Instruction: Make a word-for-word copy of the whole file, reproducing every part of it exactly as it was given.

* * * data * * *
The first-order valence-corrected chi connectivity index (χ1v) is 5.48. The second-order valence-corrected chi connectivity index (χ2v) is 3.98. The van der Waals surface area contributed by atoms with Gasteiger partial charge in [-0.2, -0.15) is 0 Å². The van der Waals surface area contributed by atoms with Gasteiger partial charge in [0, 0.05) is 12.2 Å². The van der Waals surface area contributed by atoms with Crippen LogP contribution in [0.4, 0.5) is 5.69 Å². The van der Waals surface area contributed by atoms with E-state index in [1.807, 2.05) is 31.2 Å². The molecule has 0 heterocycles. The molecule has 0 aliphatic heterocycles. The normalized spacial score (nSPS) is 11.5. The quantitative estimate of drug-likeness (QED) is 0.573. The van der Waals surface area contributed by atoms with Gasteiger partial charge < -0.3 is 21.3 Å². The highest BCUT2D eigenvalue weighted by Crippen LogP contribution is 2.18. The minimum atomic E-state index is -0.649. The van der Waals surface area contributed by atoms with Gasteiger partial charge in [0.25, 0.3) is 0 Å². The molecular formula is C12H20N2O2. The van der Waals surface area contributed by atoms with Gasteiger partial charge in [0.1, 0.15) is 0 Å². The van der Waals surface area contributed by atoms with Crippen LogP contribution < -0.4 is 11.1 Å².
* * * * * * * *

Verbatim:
The first-order valence-corrected chi connectivity index (χ1v) is 5.48. The second-order valence-corrected chi connectivity index (χ2v) is 3.98. The van der Waals surface area contributed by atoms with Gasteiger partial charge in [-0.2, -0.15) is 0 Å². The van der Waals surface area contributed by atoms with Gasteiger partial charge in [0, 0.05) is 12.2 Å². The van der Waals surface area contributed by atoms with Crippen LogP contribution in [0.4, 0.5) is 5.69 Å². The van der Waals surface area contributed by atoms with E-state index in [1.807, 2.05) is 31.2 Å². The molecule has 0 heterocycles. The molecule has 0 aliphatic heterocycles. The normalized spacial score (nSPS) is 11.5. The quantitative estimate of drug-likeness (QED) is 0.573. The van der Waals surface area contributed by atoms with Gasteiger partial charge < -0.3 is 21.3 Å². The highest BCUT2D eigenvalue weighted by Crippen LogP contribution is 2.18. The minimum atomic E-state index is -0.649. The van der Waals surface area contributed by atoms with Gasteiger partial charge in [0.25, 0.3) is 0 Å². The molecular formula is C12H20N2O2. The van der Waals surface area contributed by atoms with Gasteiger partial charge in [0.1, 0.15) is 0 Å². The van der Waals surface area contributed by atoms with Crippen LogP contribution < -0.4 is 11.1 Å².